2007-05-27 12:00:00

LIVINGSTON, Mont. (AP) -- The buses are coming! The buses are coming! The much anticipated return of the yellow touring buses to Yellowstone National Park will begin June 4. The story of how the buses came back to the park is as intriguing as the buses themselves. The fleet of eight buses was bought by the Xanterra Co., which runs tours and concessions in Yellowstone, from the Skagway, Alaska, Streetcar Co. The White Model 706 tour buses, built in Ohio, were made exclusively for the...

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2006-11-06 15:23:45

Grainy photographs of America's Old West recall a time when large bison herds migrated across wide prairie lands, 30 million strong, with the changing seasons determining their path and destination. Now, NASA satellite data and computer modeling and U.S. Department of Agriculture (USDA) information are helping track the remnants of this once mighty herd in Yellowstone National Park as they migrate with the melting snowpack. The Yellowstone bison are the only herd in lower North America to...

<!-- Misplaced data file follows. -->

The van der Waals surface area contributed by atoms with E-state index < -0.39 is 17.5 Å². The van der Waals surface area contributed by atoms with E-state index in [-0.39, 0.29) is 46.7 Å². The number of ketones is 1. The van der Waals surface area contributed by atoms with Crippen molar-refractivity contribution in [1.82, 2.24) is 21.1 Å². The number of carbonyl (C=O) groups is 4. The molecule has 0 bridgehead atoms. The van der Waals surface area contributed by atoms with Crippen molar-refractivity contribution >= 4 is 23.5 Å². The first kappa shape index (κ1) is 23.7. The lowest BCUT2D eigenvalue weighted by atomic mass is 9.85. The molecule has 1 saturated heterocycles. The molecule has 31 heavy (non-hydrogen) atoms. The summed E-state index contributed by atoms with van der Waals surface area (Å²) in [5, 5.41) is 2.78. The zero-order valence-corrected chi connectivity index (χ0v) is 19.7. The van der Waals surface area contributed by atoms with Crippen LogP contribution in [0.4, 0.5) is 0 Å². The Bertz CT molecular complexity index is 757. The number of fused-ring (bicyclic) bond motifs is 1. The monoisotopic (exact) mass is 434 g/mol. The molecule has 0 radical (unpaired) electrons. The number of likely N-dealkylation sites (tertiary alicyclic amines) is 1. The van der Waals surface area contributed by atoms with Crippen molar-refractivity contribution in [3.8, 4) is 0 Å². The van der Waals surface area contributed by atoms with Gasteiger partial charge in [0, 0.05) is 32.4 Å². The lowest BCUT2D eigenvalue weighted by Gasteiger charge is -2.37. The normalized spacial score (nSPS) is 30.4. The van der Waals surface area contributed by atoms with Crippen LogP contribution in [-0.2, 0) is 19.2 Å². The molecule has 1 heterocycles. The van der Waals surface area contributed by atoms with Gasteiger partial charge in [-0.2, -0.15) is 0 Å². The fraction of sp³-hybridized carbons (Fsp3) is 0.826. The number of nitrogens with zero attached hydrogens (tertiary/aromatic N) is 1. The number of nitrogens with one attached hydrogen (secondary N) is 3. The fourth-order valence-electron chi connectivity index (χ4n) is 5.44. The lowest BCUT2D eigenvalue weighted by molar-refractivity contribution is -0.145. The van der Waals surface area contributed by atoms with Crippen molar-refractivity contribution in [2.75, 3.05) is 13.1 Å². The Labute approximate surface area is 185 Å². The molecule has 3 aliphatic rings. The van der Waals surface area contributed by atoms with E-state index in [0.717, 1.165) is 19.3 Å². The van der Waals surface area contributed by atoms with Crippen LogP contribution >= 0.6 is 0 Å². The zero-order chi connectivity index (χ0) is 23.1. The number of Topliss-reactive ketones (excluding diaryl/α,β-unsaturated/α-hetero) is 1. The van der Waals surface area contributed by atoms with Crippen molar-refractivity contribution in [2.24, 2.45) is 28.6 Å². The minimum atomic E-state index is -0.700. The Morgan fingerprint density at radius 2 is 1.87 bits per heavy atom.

Latest Greater Yellowstone Ecosystem Reference Libraries

Gallatin National Forest
2013-11-27 15:54:29

The Gallatin National Forest was founded in 1899 and is located in south-central Montana, United States. The forest makes up 1,819,515 acres and has parts of both the Absaroka-Beartooth and Lee Metcalf Wilderness areas within its boundaries. Gallatin National Forest borders the Yellowstone National Park on the north and the northwest and is a part of the Greater Yellowstone Ecosystem, a region which includes nearly 20,000,000 acres. The forest is named after Albert Gallatin, U.S. Secretary of...

Bridger-Teton National Forest
2013-11-21 15:56:13

The Bridger-Teton National Forest is found in western Wyoming, United States. The forest is made up on 3.4 million acres, making it the second largest national forest outside of Alaska. The forest extends from Yellowstone National Park, along the eastern boundary of Grand Teton National Park and from there rides along the western slope of the Continental Divide to the southern end of the Wind River Range. The forest extends southward including the Salt River Range and Wyoming Range...